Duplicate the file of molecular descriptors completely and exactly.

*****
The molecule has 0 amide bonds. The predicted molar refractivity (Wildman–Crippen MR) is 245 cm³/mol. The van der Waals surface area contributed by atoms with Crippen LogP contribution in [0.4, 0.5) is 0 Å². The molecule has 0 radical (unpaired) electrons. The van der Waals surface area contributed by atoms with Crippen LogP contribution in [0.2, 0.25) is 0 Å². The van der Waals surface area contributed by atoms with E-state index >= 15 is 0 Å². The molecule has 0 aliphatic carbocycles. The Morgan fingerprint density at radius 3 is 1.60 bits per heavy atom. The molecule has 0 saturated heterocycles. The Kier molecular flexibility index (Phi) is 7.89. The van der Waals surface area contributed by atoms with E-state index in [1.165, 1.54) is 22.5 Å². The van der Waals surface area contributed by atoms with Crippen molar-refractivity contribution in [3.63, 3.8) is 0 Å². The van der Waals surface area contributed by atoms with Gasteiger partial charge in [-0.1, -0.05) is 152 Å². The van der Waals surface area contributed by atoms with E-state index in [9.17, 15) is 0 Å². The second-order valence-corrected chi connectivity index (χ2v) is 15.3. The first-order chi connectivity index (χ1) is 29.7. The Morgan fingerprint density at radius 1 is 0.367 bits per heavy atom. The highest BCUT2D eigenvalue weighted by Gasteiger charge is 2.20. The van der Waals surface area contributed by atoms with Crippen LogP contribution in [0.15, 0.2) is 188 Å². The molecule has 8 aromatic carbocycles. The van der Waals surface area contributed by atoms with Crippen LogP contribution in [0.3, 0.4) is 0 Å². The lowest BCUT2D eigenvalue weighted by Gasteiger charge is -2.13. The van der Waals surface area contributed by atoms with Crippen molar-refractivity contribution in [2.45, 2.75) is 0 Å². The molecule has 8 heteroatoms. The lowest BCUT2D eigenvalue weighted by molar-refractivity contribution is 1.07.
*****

The molecule has 0 amide bonds. The predicted molar refractivity (Wildman–Crippen MR) is 245 cm³/mol. The van der Waals surface area contributed by atoms with Crippen LogP contribution in [0.4, 0.5) is 0 Å². The molecule has 0 radical (unpaired) electrons. The van der Waals surface area contributed by atoms with Crippen LogP contribution in [0.2, 0.25) is 0 Å². The van der Waals surface area contributed by atoms with E-state index >= 15 is 0 Å². The molecule has 0 aliphatic carbocycles. The Morgan fingerprint density at radius 3 is 1.60 bits per heavy atom. The molecule has 0 saturated heterocycles. The Kier molecular flexibility index (Phi) is 7.89. The van der Waals surface area contributed by atoms with E-state index in [1.165, 1.54) is 22.5 Å². The van der Waals surface area contributed by atoms with Crippen molar-refractivity contribution in [3.63, 3.8) is 0 Å². The van der Waals surface area contributed by atoms with Gasteiger partial charge in [-0.1, -0.05) is 152 Å². The van der Waals surface area contributed by atoms with E-state index in [9.17, 15) is 0 Å². The second-order valence-corrected chi connectivity index (χ2v) is 15.3. The first-order chi connectivity index (χ1) is 29.7. The Morgan fingerprint density at radius 1 is 0.367 bits per heavy atom. The highest BCUT2D eigenvalue weighted by Gasteiger charge is 2.20. The van der Waals surface area contributed by atoms with Crippen LogP contribution in [0.15, 0.2) is 188 Å². The molecule has 8 aromatic carbocycles. The van der Waals surface area contributed by atoms with Crippen LogP contribution in [0.3, 0.4) is 0 Å². The lowest BCUT2D eigenvalue weighted by Gasteiger charge is -2.13. The van der Waals surface area contributed by atoms with Crippen molar-refractivity contribution in [2.45, 2.75) is 0 Å². The molecule has 8 heteroatoms. The lowest BCUT2D eigenvalue weighted by molar-refractivity contribution is 1.07.